At the time of its destruction, Windows on the World, located on the top floors of the North Tower, had the highest profits of any American restaurant, with possibly one of the most diverse restaurant staff. In 2006, survivors opened the restaurant Colors to honor their 73 fallen co-workers and support those who lost their jobs and means to support their family. Reflecting on the events from 14 years ago on this day, consider how this “World” tragedy is memorialized.
Rene Alegria, the CEO and founder of Mamiverse, an online space dedicated to connecting Latina mothers and families, recalls befriending many of the undocumented workers of Windows on the World. These workers would get up early in the morning to start preparing breakfast on the 106th and 107th floors of the tower, circumstances that made surviving the attacks nearly impossible.
Rafael Hernandez, a Mexican firefighter who migrated to the U.S. in 1999, volunteered at Ground Zero, subjecting his bodies to high levels of toxins and carcinogens. He worked at the site for 3 months and later led Frontiers of Hope, a group that supported workers dealing with the physical and psychological effects brought on by working the clean up of Lower Manhattan. Unfortunately, Hernandez died of health issues that were greatly exacerbated by his service. He was planning to return to his family in Mexico after getting his last paycheck.
The Asociación Tepeyac, owing its namesake to the site of visitation of Our Lady of Guadalupe to St. Juan Diego, worked not only to identify los desparecidos, the missing migrant workers, but also to aid the affected families and those who lost their jobs in a tragedy that did not “discriminate between legal and illegal, rich and poor.” Regrettably, the program was forced to end in 2008 because of lack of funding. Since then Mt. Sinai has taken over the program’s efforts and helped hundreds of Latino workers who, like Hernandez, suffered from hazardous chemical exposure.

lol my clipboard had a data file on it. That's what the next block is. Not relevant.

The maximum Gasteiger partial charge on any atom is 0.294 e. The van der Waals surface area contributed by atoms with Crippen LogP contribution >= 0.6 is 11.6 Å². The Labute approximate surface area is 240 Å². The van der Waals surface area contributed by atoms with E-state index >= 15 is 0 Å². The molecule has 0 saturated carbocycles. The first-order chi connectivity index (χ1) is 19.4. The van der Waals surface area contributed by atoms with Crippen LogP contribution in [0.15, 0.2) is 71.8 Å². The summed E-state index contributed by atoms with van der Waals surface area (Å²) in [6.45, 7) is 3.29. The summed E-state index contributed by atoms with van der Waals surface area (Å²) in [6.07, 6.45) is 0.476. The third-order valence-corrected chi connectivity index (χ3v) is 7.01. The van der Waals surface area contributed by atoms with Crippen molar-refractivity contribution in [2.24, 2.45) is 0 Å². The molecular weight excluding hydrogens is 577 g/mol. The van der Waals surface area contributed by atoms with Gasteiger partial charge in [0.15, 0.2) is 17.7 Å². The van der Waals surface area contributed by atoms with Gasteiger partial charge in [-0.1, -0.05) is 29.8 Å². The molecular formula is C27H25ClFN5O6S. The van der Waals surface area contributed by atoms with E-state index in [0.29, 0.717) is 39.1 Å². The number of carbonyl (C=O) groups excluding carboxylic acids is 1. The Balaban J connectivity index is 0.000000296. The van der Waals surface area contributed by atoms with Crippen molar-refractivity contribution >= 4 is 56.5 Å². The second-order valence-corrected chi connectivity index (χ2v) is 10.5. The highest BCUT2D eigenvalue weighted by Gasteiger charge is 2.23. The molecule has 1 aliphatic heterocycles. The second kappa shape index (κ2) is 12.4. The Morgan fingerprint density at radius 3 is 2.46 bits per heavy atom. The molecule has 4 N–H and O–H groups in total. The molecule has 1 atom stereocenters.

Though there has been significant research and attention to the effect of the 9/11 terrorist attacks on Central American migration and the militarization of the U.S. – Mexico border, few are aware of the unique and intimate connections Latino migrants have with this tragedy. Just 5 days prior to 9/11 then–President George W. Bush was recorded saying that if they are willing to do a job no one else wants, then we should welcome them. Surely, walking among the dead at Ground Zero was a job few would volunteer to do, yet many migrant workers dug their hands into the remains and wreckage. Without even needing to be said, it was a day of such mourning for all of New York City, and a grief felt twice over by the Latino community.
When memorializing the attacks on the World Trade Center, people of color are omitted, as the master narrative, the Eurocentric perspective of colonialism, continues to weave together its whitewashed version of American history: few are aware that Mohawk ironworkers helped construct the original towers and that they later assisted in the clean up of Ground Zero and the construction of One World Trade Center. The media falls silent in recognizing these forgotten heroes. TIME magazine’s 64-page tribute on its 10th anniversary, for instance, pictured not one Black service worker who aided in the rescue efforts on September 11th, though about a dozen lost their lives in this tragedy. And of course, this country cannot hide the blatant anti-Muslim and anti-Middle Eastern sentiment that continues to reverberate across the nation.
Year after year on September 11th, New York City commemorates the tragedy with the slogan “Gone but not forgotten.” Yet some who died that day still do not have their names etched into the World Trade Center Memorial and were it not for their friends and family, they would have been forgotten.
by Leanne Motylenski